When you receive a file that contains a digital signature from a certificate authority that is not recognized by your operating system, you may need to obtain the root certificate (the highest level of certificate in a certificate chain) before you can determine if the digital ID in the digital signature is valid.
Digital IDs work on the basis of a trust hierarchy. In a trust hierarchy, the root certificate is the digital ID of the issuing certificate authority. Popular browsers such as Microsoft Internet Explorer already include the root certificates of the major certificate vendors, making those digital IDs automatically trusted.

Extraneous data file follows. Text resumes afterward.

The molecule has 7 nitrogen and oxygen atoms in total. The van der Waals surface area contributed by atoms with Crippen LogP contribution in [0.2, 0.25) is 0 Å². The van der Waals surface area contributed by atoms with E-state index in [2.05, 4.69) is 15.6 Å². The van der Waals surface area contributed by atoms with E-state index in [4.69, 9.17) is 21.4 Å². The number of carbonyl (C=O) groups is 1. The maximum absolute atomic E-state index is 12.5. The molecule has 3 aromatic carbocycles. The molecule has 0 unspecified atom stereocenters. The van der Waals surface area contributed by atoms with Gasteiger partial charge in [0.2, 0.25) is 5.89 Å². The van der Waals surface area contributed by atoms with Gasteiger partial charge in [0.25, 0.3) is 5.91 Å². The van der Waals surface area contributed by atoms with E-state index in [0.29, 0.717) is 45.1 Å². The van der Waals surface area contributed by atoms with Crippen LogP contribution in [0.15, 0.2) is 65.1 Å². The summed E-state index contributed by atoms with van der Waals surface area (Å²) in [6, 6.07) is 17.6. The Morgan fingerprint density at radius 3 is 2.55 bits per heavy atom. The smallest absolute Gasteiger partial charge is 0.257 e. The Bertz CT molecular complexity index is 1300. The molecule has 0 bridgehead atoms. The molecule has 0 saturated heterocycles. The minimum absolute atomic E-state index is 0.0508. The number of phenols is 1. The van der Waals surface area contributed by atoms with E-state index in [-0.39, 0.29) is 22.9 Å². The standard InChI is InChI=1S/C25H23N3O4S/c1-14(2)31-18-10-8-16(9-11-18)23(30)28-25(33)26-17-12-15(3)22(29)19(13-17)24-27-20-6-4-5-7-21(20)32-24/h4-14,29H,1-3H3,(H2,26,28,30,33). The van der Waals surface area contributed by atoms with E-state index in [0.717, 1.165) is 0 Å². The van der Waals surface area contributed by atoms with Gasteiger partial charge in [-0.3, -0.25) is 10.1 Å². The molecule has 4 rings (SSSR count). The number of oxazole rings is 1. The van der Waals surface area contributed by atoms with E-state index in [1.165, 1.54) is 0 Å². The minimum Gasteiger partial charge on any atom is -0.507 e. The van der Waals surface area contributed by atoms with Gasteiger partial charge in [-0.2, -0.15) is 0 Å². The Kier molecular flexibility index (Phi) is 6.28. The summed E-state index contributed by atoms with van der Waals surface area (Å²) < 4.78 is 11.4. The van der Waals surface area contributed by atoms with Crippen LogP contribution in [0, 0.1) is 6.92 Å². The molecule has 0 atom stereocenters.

When you receive a file that is signed with a digital ID issued by someone other than a major vendor (for example, your company's internal IT department), you cannot validate the digital ID until you receive the root certificate.